Why it’s important – Risant Health is a new nonprofit organization created by Kaiser Foundation Hospitals to expand and accelerate the adoption of value-based care in diverse, multi-payer, multi-provider, community-based health system environments. It is expected to grow by acquiring and connecting a portfolio of like-minded, nonprofit, value-oriented community-based health systems anchored in their respective communities. Health systems that become part of Risant Health will continue to operate as regional or community-based health systems while gaining expertise, resources, and support through Risant Health’s value-based platform, Kaiser said. In the announcement, Kaiser said it hoped to invest $5 billion in Risant over the next five years in addition to its spending on Kaiser’s core operations. The company expects to add five or six health systems to Risant in that time. This will be one to watch for sure.

Health Tech News This Week – April 22, 2023

What happened in health care technology this week, and why it’s important.

Image Credit:

Wearable patch can painlessly deliver drugs through the skin

Anne Trafton from MIT News reports on this development. MIT researchers have developed a wearable patch that applies painless ultrasonic waves to the skin, creating tiny channels that drugs can pass through. Ultrasound exposure has been shown to enhance the skin’s permeability to small-molecule drugs, but most existing techniques for performing this kind of drug delivery require bulky equipment. The MIT team wanted to come up with a way to perform this kind of transdermal drug delivery with a lightweight, wearable patch, which could make it easier to use for a variety of applications.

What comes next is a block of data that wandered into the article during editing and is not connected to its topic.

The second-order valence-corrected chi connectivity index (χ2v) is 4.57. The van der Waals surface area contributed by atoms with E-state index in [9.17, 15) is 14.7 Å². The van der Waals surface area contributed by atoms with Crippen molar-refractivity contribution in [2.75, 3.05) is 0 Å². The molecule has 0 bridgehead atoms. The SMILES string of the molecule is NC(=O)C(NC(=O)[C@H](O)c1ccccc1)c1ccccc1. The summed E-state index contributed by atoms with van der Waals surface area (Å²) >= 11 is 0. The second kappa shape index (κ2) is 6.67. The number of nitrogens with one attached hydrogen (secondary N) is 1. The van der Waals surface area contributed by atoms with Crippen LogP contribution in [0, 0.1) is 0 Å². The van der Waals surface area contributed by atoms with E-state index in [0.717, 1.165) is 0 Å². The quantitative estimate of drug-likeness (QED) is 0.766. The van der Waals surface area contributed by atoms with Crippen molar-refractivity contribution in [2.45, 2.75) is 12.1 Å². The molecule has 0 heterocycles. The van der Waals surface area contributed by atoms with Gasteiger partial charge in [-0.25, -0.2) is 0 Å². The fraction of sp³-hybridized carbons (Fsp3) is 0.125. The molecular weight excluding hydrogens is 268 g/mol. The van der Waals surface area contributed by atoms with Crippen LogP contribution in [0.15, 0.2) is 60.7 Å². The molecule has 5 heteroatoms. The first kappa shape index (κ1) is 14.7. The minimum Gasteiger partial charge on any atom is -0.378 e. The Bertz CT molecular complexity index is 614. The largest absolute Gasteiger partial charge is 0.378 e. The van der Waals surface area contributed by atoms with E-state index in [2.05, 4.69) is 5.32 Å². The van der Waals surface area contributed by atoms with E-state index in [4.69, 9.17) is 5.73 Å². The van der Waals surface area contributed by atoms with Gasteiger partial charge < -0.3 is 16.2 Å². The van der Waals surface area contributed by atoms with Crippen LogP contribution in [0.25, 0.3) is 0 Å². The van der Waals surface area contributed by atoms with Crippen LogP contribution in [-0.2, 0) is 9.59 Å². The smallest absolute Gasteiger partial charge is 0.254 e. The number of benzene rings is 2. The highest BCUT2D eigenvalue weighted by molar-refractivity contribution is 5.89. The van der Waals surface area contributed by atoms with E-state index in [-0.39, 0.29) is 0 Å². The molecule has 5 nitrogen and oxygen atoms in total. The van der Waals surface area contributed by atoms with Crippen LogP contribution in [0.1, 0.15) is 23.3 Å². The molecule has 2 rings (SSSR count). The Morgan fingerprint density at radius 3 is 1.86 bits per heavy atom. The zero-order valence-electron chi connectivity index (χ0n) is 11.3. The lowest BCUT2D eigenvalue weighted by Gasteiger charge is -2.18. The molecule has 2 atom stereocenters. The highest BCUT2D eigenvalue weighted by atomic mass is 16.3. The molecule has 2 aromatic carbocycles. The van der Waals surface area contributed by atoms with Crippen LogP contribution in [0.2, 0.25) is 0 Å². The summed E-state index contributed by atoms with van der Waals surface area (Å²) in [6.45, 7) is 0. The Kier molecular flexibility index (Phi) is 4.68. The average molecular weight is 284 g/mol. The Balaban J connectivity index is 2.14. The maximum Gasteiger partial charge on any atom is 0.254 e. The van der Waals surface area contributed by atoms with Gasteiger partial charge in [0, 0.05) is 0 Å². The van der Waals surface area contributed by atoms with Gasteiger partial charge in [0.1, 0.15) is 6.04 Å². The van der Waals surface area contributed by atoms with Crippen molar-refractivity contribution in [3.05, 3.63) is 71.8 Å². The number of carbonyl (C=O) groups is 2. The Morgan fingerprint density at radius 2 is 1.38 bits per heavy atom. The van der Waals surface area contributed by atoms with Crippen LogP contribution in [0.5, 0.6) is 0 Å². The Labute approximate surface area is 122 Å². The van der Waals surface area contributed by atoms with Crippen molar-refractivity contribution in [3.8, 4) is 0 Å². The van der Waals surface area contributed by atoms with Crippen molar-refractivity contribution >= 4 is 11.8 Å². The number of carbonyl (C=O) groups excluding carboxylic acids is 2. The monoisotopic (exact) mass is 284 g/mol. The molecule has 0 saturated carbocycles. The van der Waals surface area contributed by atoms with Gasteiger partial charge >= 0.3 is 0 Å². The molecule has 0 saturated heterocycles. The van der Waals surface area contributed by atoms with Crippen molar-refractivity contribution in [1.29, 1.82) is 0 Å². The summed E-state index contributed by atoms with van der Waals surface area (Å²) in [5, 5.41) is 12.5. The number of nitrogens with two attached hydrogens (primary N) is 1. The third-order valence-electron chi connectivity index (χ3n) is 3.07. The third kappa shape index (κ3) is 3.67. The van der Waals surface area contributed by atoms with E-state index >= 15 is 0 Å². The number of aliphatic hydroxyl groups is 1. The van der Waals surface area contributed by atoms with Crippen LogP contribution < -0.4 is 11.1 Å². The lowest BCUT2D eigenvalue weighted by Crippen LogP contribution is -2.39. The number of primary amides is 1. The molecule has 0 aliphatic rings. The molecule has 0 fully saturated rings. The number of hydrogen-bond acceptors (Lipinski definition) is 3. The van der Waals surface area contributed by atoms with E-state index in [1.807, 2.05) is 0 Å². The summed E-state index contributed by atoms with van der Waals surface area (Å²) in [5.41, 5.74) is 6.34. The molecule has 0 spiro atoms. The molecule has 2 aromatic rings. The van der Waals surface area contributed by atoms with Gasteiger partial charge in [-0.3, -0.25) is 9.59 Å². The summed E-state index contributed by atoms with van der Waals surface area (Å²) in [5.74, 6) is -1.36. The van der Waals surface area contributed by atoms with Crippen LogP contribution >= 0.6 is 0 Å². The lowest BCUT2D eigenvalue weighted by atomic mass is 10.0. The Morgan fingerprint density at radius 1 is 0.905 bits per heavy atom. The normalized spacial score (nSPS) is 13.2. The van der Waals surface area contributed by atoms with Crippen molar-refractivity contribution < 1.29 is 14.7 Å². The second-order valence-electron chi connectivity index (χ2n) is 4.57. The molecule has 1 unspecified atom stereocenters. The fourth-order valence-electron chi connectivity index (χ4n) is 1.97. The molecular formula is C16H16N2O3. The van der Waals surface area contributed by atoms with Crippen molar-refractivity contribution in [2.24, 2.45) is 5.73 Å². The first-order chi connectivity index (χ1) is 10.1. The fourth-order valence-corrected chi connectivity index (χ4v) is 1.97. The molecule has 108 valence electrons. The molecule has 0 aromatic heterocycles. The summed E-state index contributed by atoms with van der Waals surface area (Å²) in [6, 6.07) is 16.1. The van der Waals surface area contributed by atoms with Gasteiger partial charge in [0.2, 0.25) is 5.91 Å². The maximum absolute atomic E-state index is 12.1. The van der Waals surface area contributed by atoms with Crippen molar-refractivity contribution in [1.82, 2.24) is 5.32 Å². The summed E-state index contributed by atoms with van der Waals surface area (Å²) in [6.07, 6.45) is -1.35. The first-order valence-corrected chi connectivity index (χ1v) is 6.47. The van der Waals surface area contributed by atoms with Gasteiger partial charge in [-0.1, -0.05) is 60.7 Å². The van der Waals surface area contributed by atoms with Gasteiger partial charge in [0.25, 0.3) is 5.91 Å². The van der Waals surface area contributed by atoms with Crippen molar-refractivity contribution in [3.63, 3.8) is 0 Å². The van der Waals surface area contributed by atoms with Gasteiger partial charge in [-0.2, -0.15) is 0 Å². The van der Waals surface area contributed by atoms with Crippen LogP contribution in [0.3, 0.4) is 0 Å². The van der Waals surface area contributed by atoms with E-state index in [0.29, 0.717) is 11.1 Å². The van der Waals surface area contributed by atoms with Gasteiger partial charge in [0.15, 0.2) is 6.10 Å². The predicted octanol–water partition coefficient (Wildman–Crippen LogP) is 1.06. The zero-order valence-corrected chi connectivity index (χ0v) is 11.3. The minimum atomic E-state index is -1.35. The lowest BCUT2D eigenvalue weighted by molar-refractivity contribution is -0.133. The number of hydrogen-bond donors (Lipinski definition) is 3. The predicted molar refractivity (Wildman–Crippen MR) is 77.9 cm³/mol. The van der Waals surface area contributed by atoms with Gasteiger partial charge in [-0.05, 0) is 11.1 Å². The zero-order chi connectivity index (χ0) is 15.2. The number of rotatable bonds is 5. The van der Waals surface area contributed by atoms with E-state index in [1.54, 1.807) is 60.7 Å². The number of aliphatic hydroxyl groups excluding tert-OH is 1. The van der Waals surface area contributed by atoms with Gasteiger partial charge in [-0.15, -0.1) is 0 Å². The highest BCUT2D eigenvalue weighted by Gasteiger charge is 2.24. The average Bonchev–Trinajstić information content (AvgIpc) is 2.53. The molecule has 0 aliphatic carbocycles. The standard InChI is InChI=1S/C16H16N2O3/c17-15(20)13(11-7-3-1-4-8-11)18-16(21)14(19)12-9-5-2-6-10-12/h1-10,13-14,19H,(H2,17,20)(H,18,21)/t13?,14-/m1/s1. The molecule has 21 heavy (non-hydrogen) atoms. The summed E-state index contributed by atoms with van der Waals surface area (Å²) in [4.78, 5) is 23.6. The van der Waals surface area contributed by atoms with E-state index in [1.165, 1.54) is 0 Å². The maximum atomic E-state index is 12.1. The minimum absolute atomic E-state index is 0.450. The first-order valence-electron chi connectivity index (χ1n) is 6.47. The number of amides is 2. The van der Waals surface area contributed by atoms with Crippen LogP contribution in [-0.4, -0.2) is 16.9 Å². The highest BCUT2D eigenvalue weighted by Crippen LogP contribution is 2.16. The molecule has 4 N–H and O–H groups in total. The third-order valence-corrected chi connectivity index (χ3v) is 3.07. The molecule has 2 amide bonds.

YouTube Video Credit: MIT Media Lab

Why it’s important – This approach could lend itself to the delivery of treatments for various skin conditions and could also be adapted to deliver hormones, muscle relaxants, and other drugs. With the device’s current version, drugs can penetrate a few millimeters into the skin, making this approach potentially useful for drugs that act locally within the skin. These could include niacinamide or vitamin C, which is used to treat age spots or other dark spots on the skin, or topical drugs used to heal burns. With further modifications to increase the penetration depth, this technique could also be used for drugs that need to reach the bloodstream, such as caffeine, fentanyl, or lidocaine.

Infographic of the week – From Dr. Bertalan Mesko and his team at The Medical Futurist Institute comes this updated infographic showing the increase in the number of FDA-approved AI-based medical devices by medical discipline, type of submission, and final decision date.

Image Credit: Dr. Bertalan Mesko, The Medical Futurist Institute

Your Smartwatch Could Detect Early Parkinson’s Signs